Apple's 'Top Cop' Leaves After Failed Lost iPhone 4S Investigation

Man alleges Apple "police" impersonated police officers, made deportation threats in phone search

One of the heads of Apple's security operations who presided over the missing iPhone 4S investigation in July, during which Apple security allegedly impersonated police officers to illegally gain access to a man's home and made threats of deportation in search of the phone, is no longer with the company.

John Theriault, Apple's Vice President of Global Security, has left the tech giant, Mac 9 to 5 reports. The move comes months after an Apple employee lost an iPhone 4S prototype which led Apple security members to impersonate police officers, a criminal act, to search the home of Sergio Calderón, 22, a man suspected of having the lost phone, according to San Francisco Weekly.

The SF Weekly reported in September that six men claiming to be members of the San Francisco Police Department told Calderón that they had traced the phone to his home using GPS technology. They then entered and searched his home, but failed to recover the missing phone.

After the SFPD got word of supposed police officers searching for a missing iPhone, the department first said they had no record of police being dispatched to the man's home.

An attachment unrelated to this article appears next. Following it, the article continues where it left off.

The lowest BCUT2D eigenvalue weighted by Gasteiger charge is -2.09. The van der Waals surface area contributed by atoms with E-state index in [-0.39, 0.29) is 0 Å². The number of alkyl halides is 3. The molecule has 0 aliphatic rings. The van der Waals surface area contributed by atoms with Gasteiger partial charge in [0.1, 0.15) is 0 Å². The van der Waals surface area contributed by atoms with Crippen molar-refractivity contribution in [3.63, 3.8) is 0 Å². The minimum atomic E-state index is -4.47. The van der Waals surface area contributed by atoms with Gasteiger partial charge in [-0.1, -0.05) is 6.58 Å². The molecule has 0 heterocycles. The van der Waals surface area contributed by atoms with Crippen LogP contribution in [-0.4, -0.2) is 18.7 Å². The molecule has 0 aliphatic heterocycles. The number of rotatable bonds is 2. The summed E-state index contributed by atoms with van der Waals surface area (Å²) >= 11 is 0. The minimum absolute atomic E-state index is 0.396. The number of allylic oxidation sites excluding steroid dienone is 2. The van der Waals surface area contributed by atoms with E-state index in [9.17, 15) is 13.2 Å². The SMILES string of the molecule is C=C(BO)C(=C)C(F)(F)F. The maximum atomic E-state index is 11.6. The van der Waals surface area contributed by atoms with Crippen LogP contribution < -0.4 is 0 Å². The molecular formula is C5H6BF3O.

"This is something that's going to need to be investigated now," SFPD spokesman Lt. Troy Dangerfield said, when told about the SF Weekly report. "If this guy is saying that the people said they were SFPD, that's a big deal."

Days later, however, the SF Weekly reported that an SFPD spokesman said "three or four" plainclothes officers assisted Apple security members in the investigation, but stayed outside Calderón's home as the Apple security team members searched.

Calderón, who is an American citizen but lives with relatives who are undocumented, told SF Weekly that the impersonating officers also made threats to report his family members' immigration status during the iPhone search.

"One of the officers is like, 'Is everyone in this house an American citizen?' They said we were all going to get into trouble,' " said Calderón.

The San Francisco Examiner reported in October that Calderón has obtained a lawyer and is considering filing a lawsuit.

Due to the serious allegations of impersonating police officers, making immigration threats, and potential lawsuits, tech blogs are suggesting that Theriault's departure is a result of fallout from the investigation.

While at Apple, Theriault also headed the anti-counterfeit team in 2008 that fought against Chinese iPhone bootleggers, Mac 9 to 5 reported. He has previously worked as head of security for drug-giant Pfizer, as well as a special agent for the FBI.